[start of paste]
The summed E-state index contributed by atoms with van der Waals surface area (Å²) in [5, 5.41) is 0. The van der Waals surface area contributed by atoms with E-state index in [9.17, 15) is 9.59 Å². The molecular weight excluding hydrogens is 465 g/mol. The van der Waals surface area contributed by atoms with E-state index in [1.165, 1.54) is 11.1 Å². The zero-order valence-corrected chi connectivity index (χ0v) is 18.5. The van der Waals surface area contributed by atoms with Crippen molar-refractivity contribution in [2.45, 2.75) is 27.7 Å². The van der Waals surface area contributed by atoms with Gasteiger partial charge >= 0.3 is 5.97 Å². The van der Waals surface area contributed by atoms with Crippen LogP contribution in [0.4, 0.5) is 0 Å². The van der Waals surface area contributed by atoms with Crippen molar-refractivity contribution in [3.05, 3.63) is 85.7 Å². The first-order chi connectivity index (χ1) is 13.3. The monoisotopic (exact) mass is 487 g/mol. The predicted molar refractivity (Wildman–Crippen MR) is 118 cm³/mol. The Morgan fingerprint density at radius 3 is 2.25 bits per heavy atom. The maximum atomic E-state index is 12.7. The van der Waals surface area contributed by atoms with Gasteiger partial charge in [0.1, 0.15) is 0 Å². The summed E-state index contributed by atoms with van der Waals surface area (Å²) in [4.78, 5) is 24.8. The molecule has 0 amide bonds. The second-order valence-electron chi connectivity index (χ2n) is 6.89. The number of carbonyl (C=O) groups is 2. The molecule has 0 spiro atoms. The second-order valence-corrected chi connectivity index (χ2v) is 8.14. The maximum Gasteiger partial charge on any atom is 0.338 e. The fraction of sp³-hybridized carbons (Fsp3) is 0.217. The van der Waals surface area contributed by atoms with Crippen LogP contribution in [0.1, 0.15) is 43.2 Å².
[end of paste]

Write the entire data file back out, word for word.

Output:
The summed E-state index contributed by atoms with van der Waals surface area (Å²) in [5, 5.41) is 0. The van der Waals surface area contributed by atoms with E-state index in [9.17, 15) is 9.59 Å². The molecular weight excluding hydrogens is 465 g/mol. The van der Waals surface area contributed by atoms with E-state index in [1.165, 1.54) is 11.1 Å². The zero-order valence-corrected chi connectivity index (χ0v) is 18.5. The van der Waals surface area contributed by atoms with Crippen molar-refractivity contribution in [2.45, 2.75) is 27.7 Å². The van der Waals surface area contributed by atoms with Gasteiger partial charge >= 0.3 is 5.97 Å². The van der Waals surface area contributed by atoms with Crippen LogP contribution in [0.4, 0.5) is 0 Å². The van der Waals surface area contributed by atoms with Crippen molar-refractivity contribution in [3.05, 3.63) is 85.7 Å². The first-order chi connectivity index (χ1) is 13.3. The monoisotopic (exact) mass is 487 g/mol. The predicted molar refractivity (Wildman–Crippen MR) is 118 cm³/mol. The Morgan fingerprint density at radius 3 is 2.25 bits per heavy atom. The maximum atomic E-state index is 12.7. The van der Waals surface area contributed by atoms with Gasteiger partial charge in [0.1, 0.15) is 0 Å². The summed E-state index contributed by atoms with van der Waals surface area (Å²) in [4.78, 5) is 24.8. The molecule has 0 amide bonds. The second-order valence-electron chi connectivity index (χ2n) is 6.89. The number of carbonyl (C=O) groups is 2. The molecule has 0 spiro atoms. The second-order valence-corrected chi connectivity index (χ2v) is 8.14. The maximum Gasteiger partial charge on any atom is 0.338 e. The fraction of sp³-hybridized carbons (Fsp3) is 0.217. The van der Waals surface area contributed by atoms with Crippen LogP contribution in [0.1, 0.15) is 43.2 Å².